Watchdog: Georgia’s judicial system is improving

TI Georgia published a report after it monitored trials of high-profile criminal cases from July 2013 to May 2014., 07 Jul 2014 - 15:20, Tbilisi,Georgia

Non-Governmental organisation Transparency International Georgia (TI Georgia) says Georgia’s court system has improved in the past 12 months.

TI Georgia published a report after it monitored trials of high-profile criminal cases from July 2013 to May 2014.

The group’s observers attended court hearings of eight former high officials – Vano Merabishvili, Gigi Ugulava, Nikanor Melia, Bachana Akhalaia, Data Akhalaia, Nika Gvaramia, Megis Kardava and Tsezar Chocheli.

The court proceedings for these hearings had been completed and the final verdicts had been delivered. The report also covered cases still under discussion.

This is the second time TI Georgia has published this kind of monitoring report. The first one covered the period from February 2013 to July 19, 2013.

In its most recent report, several positive trends were outlined through the monitoring process. The report said that compared with the previous monitoring period, a portion of the Prosecutor’s actions had clearly improved. In some cases the Prosecutor’s actions had been more argumentative than during the previous monitoring period.

Also, TI Georgia said compared with the previous period, the Prosecution had not based their cases solely on witness testimony but used other evidence to back up the case.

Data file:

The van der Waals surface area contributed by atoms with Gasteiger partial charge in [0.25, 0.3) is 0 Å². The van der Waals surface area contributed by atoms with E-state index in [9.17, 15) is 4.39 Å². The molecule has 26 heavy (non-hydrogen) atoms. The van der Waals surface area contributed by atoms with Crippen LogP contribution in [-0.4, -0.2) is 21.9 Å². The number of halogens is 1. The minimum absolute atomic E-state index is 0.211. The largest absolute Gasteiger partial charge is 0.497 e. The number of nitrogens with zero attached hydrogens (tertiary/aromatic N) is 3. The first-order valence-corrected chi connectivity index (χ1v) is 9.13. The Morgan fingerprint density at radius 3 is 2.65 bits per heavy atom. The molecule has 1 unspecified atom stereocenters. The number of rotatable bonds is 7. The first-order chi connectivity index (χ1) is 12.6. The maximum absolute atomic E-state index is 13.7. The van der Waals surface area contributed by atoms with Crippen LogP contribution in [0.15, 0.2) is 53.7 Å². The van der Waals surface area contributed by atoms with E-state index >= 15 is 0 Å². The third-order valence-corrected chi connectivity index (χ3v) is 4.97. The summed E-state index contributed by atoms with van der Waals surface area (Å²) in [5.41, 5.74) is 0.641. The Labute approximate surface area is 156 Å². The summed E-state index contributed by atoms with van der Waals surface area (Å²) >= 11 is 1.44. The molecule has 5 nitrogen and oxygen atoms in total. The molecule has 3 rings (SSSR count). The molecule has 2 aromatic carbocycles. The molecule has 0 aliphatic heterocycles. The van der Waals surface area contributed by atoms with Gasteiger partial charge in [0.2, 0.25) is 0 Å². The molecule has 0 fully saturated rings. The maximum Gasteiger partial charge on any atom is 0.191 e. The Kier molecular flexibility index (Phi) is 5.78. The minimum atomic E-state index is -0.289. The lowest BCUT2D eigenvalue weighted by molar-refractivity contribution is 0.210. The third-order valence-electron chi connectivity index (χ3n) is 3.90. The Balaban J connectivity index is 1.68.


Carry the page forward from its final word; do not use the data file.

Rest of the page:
In addition, judges held the Defence and Prosecution both equally liable in instances of misconduct and fined each side when appropriate.

The report also noted some improvements that could be made to Georgia’s judicial system. It said in some instances witnesses were not properly separated while in the Court building and this could be changed.

"As a result, in one of the cases, a number of witnesses were called who had been waiting together in the Court corridor wherein they were able to communicate with one another. Monitors frequently noted that witnesses were called had spoken to each other in the Court’s corridor.”

The report also noted that during the monitoring period a number of high ranking officials made statements which directly violated the principle of the presumption of innocence.

"It is possible that these instances put an indirect form of pressure on the Court’s assessments. While trials were ongoing, politicians attempted to politicize the trials, which could have had an indirect effect on the judges,” TI Georgia said.

In addition, TI Georgia said the Defence made several unjustified public statements about Judges and Prosecutors being biased.